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Diabetes Knowledge

Insulin sensitivity or insulin correction factor - calculating and testing made easy

10/13/2023 by Michèle Hofer

Insulin sensitivity or insulin correction factor - calculating and testing made easy

Sometimes diabetes really has a life of its own, with glucose values rising again and again. This may be because you’ve made a mistake and eaten more than you thought, and sometimes the reason isn’t so clear. So it’s a good thing we’ve got the insulin sensitivity factor which we can use to rein in the glucose outlier and get it back within the target range.

But let’s start again, from the top. If you’re on a course of intensive insulin therapy with multiple daily injections you’ll normally inject regular bolus insulin or rapid-acting bolus insulin before meals and additional long-acting basal insulin once or twice a day. The bolus insulin includes the meal insulin and the corrective insulin. For people who calculate carbohydrates, the carbohydrate-to-insulin ratio (carb ratio) is determined by the doctor at the start of the insulin therapy. The insulin sensitivity, also known as insulin sensitivity factor or insulin correction factor is also defined at the start of the therapy. Some patients are given a schedule that shows how many units of insulin they need to take when certain glucose values are reached, and others calculate the correction they need to make themselves using the insulin sensitivity factor.

But the following definition applies in both cases:

👆 The insulin sensitivity indicates how much one unit of insulin reduces the glucose level. So the corrective insulin is the insulin required to return elevated glucose values to within the target range.

Many people use the same insulin sensitivity factor/ insulin correction factor throughout the day. But since insulin effects fluctuate for each person depending on the time of day it can be helpful to use insulin sensitivity factors that vary depending on the time of day as well.

If you adjust the factors to your daily rhythm, the insulin sensitivity will look like this for many adults with diabetes:1

Mornings (5 am–10 am) 30–50 mg/dL (1.7–2.8 mmol/L)
Midday (10 am–4 pm) 50–70 mg/dL (2.8–3.9 mmol/L)
Evenings (4 pm–10 pm) 30–50 mg/dL (1.7–2.8 mmol/L)
Night-time (10 pm–5 am) 50–70 mg/dL (2.8–3.9 mmol/L)

These values may also differ from one individual to another depending on how sensitive they are to the insulin effect or what their insulin resistance levels are.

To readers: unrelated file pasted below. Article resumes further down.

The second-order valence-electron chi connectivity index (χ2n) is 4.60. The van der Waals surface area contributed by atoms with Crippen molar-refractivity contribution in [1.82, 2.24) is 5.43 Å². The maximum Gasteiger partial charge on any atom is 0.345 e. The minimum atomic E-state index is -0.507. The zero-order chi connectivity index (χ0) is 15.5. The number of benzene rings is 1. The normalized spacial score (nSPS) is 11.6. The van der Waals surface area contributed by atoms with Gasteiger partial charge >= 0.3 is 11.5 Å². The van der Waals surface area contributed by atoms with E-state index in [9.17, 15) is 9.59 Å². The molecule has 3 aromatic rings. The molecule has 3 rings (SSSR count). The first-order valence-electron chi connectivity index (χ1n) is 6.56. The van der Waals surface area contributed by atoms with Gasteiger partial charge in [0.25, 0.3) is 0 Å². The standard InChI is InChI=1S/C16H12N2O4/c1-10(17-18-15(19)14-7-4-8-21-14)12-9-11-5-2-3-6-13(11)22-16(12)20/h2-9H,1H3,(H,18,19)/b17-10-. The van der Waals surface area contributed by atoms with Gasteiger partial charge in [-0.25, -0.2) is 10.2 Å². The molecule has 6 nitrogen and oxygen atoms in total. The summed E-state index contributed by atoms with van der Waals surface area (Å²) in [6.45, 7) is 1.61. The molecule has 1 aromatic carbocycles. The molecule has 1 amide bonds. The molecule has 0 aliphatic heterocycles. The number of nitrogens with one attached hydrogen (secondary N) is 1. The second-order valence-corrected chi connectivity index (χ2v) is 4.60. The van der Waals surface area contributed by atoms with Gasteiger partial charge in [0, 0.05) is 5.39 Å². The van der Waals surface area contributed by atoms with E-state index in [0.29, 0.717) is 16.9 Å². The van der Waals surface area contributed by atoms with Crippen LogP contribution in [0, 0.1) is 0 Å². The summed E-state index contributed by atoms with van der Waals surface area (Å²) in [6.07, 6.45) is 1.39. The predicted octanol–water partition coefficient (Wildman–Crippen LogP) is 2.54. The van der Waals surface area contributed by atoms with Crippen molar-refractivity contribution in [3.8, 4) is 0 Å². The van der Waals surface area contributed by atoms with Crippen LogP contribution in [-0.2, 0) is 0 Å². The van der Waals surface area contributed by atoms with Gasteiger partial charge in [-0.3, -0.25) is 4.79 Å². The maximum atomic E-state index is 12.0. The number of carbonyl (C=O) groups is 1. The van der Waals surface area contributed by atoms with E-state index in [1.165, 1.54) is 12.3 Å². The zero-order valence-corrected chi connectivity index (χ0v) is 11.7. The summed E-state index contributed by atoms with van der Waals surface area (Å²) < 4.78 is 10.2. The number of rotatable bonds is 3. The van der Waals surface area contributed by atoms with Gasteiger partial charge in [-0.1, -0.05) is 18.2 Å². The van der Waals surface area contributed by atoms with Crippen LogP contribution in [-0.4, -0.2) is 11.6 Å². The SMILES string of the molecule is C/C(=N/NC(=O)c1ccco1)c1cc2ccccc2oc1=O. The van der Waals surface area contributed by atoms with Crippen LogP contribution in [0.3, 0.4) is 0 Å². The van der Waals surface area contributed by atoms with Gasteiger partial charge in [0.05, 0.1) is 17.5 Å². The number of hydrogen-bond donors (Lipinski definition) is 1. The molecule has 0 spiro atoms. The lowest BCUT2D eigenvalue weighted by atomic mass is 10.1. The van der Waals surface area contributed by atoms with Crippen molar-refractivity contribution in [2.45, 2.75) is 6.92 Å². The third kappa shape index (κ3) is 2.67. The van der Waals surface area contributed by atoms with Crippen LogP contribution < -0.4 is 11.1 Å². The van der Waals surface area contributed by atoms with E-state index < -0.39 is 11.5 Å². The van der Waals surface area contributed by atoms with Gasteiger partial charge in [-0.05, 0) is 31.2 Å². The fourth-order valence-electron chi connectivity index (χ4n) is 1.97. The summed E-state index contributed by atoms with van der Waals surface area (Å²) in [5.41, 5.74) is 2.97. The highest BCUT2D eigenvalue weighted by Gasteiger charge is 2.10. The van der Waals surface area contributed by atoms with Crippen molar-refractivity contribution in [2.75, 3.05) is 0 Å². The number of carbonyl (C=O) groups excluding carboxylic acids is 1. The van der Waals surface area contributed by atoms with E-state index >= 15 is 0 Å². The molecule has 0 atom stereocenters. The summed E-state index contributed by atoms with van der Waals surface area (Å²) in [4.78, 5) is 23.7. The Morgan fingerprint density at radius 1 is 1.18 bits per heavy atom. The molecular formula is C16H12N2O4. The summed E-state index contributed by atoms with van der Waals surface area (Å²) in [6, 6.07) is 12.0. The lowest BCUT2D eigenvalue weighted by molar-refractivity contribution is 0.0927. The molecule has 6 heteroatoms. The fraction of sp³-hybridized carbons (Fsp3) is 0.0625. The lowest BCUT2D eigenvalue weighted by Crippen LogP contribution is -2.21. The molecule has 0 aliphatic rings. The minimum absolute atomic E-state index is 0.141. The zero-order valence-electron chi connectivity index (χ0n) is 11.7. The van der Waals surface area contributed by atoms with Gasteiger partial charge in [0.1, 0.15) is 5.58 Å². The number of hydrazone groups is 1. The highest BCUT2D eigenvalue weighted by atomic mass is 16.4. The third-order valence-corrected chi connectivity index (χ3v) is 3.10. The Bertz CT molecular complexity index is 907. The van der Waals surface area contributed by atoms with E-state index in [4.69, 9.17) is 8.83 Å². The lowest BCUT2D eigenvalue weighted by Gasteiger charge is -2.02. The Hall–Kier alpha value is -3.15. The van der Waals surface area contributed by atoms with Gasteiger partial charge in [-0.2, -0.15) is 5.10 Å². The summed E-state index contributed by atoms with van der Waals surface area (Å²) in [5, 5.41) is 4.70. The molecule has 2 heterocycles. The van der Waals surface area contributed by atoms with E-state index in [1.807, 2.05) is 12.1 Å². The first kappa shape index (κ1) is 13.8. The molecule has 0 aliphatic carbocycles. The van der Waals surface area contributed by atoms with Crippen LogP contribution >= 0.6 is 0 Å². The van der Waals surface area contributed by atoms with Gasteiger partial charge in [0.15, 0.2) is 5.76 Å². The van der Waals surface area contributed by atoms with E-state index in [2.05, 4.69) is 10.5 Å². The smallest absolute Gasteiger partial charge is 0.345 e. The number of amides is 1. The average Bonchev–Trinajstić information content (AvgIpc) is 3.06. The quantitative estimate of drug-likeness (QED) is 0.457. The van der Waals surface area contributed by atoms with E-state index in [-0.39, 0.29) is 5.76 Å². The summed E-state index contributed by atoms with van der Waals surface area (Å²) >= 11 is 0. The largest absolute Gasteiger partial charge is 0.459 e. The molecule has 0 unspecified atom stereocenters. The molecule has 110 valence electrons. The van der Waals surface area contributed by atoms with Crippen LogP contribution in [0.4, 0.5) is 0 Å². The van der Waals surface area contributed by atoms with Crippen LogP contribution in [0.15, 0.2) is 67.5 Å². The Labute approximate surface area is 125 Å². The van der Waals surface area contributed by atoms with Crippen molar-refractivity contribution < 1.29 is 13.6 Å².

You can use a formula to get a rough initial idea of how much one unit of insulin can lower the blood glucose level in adults. But each individual needs to check this with their diabetes team. If necessary it can also be adjusted to reflect how the insulin requirement varies at different times of day based on tests and historical values.

When rapid-acting insulin analog is used:2,3

When calculating in mg/dL:

1800/ total daily insulin dose (bolus + basal insulin) = insulin sensitivity factor in mg/dL

When calculating in mmol/L:

100/ total daily insulin dose (bolus + basal insulin) = insulin sensitivity factor in mmol/L

When regular insulin is used:

When calculating in mg/dL:

1500/ total daily insulin dose (bolus + basal insulin) = insulin sensitivity factor in mg/dL

When calculating in mmol/L:

83/ total daily insulin dose (bolus + basal insulin) = insulin sensitivity factor in mmol/L

In case you are confused by the formulas, here is a practical example for John, who wants to calculate his insulin sensitivity factor:

  1. To get your total daily dose, add up all your usual meal time insulin and basal insulin. 10 units at breakfast, 6 units at lunch, 9 at dinner from a rapid acting analog insulin and 25 units of a long acting analog insulin at 10 p.m.. -> 10 + 6 + 9 + 25 = 50 Units Total Daily Dose (TDD)
  2. Correction Factor (for someone calculating in mmol/L)  = 100/50 = 2

Therefore, one unit of rapid acting analog insulin would lower Johny’s glucose by 2 mmol/L over the next 2 to 4 hours.

The factors may change over time:

It’s important to remember that the insulin requirement doesn’t always stay the same. The bolus insulin requirement as well as the basal insulin requirement can change over time due to fluctuations in body weight or hormonal changes.

👆 So it is advisable to check the insulin sensitivity if glucose values do not return to the target range 2-3 hours after the corrective insulin is administered (when rapid-acting insulin analogs are used).

But before you take a closer look at the insulin sensitivity factor, review your injection sites. Can you feel hardened areas or even see bumps in the mirror? If you can, this may indicate “lipohypertrophy”, which extends the time needed for the insulin to be absorbed and take effect. The best thing to do in this situation is to change the injection site to achieve a reliable insulin effect.